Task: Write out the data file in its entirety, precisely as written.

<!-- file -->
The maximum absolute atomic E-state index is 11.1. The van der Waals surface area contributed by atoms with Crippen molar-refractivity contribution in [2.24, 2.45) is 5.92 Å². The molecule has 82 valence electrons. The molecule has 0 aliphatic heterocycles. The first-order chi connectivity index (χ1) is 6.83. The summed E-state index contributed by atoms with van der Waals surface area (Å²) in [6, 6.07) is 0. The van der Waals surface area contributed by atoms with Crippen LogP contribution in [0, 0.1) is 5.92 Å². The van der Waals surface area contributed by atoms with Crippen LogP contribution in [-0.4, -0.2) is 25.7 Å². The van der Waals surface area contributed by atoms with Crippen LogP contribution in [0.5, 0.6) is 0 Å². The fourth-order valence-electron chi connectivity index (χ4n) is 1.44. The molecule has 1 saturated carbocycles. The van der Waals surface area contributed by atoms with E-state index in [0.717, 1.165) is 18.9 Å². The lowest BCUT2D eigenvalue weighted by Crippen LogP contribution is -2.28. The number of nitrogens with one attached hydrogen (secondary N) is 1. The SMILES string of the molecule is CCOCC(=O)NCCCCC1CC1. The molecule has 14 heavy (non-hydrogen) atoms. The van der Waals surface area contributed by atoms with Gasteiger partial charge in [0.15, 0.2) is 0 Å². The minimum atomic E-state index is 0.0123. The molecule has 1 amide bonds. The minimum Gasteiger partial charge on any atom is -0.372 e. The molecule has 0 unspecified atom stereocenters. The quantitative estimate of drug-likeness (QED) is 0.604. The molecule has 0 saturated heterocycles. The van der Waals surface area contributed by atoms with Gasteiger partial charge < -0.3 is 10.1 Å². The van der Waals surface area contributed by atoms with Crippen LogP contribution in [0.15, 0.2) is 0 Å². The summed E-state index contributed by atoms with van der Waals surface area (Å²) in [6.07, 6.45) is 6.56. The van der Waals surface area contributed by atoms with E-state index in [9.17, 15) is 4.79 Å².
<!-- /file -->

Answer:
The maximum absolute atomic E-state index is 11.1. The van der Waals surface area contributed by atoms with Crippen molar-refractivity contribution in [2.24, 2.45) is 5.92 Å². The molecule has 82 valence electrons. The molecule has 0 aliphatic heterocycles. The first-order chi connectivity index (χ1) is 6.83. The summed E-state index contributed by atoms with van der Waals surface area (Å²) in [6, 6.07) is 0. The van der Waals surface area contributed by atoms with Crippen LogP contribution in [0, 0.1) is 5.92 Å². The van der Waals surface area contributed by atoms with Crippen LogP contribution in [-0.4, -0.2) is 25.7 Å². The van der Waals surface area contributed by atoms with Crippen LogP contribution in [0.5, 0.6) is 0 Å². The fourth-order valence-electron chi connectivity index (χ4n) is 1.44. The molecule has 1 saturated carbocycles. The van der Waals surface area contributed by atoms with E-state index in [0.717, 1.165) is 18.9 Å². The lowest BCUT2D eigenvalue weighted by Crippen LogP contribution is -2.28. The number of nitrogens with one attached hydrogen (secondary N) is 1. The SMILES string of the molecule is CCOCC(=O)NCCCCC1CC1. The molecule has 14 heavy (non-hydrogen) atoms. The van der Waals surface area contributed by atoms with Gasteiger partial charge in [0.15, 0.2) is 0 Å². The minimum atomic E-state index is 0.0123. The molecule has 1 amide bonds. The minimum Gasteiger partial charge on any atom is -0.372 e. The molecule has 0 unspecified atom stereocenters. The quantitative estimate of drug-likeness (QED) is 0.604. The molecule has 0 saturated heterocycles. The van der Waals surface area contributed by atoms with Gasteiger partial charge < -0.3 is 10.1 Å². The van der Waals surface area contributed by atoms with Crippen LogP contribution in [0.15, 0.2) is 0 Å². The summed E-state index contributed by atoms with van der Waals surface area (Å²) in [6.07, 6.45) is 6.56. The van der Waals surface area contributed by atoms with E-state index in [9.17, 15) is 4.79 Å².